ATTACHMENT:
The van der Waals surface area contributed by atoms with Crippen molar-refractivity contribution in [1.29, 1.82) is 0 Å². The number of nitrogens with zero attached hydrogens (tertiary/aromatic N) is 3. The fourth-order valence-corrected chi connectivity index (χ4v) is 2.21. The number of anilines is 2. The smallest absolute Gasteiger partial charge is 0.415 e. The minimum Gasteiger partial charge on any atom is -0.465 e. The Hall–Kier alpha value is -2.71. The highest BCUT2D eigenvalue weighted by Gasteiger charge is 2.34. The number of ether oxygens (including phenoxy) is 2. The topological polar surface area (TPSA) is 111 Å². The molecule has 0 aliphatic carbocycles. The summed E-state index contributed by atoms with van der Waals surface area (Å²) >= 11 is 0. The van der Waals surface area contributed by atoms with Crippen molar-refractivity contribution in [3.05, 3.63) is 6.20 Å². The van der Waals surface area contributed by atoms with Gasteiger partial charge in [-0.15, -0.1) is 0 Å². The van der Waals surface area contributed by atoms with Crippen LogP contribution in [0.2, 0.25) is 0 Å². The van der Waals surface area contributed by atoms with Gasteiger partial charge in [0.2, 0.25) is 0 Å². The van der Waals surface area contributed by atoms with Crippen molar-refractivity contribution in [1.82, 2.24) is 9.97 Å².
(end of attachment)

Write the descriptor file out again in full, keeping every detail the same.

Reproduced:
The van der Waals surface area contributed by atoms with Crippen molar-refractivity contribution in [1.29, 1.82) is 0 Å². The number of nitrogens with zero attached hydrogens (tertiary/aromatic N) is 3. The fourth-order valence-corrected chi connectivity index (χ4v) is 2.21. The number of anilines is 2. The smallest absolute Gasteiger partial charge is 0.415 e. The minimum Gasteiger partial charge on any atom is -0.465 e. The Hall–Kier alpha value is -2.71. The highest BCUT2D eigenvalue weighted by Gasteiger charge is 2.34. The number of ether oxygens (including phenoxy) is 2. The topological polar surface area (TPSA) is 111 Å². The molecule has 0 aliphatic carbocycles. The summed E-state index contributed by atoms with van der Waals surface area (Å²) >= 11 is 0. The van der Waals surface area contributed by atoms with Crippen molar-refractivity contribution in [3.05, 3.63) is 6.20 Å². The van der Waals surface area contributed by atoms with Gasteiger partial charge in [-0.15, -0.1) is 0 Å². The van der Waals surface area contributed by atoms with Crippen LogP contribution in [0.2, 0.25) is 0 Å². The van der Waals surface area contributed by atoms with Gasteiger partial charge in [0.2, 0.25) is 0 Å². The van der Waals surface area contributed by atoms with Crippen molar-refractivity contribution in [1.82, 2.24) is 9.97 Å².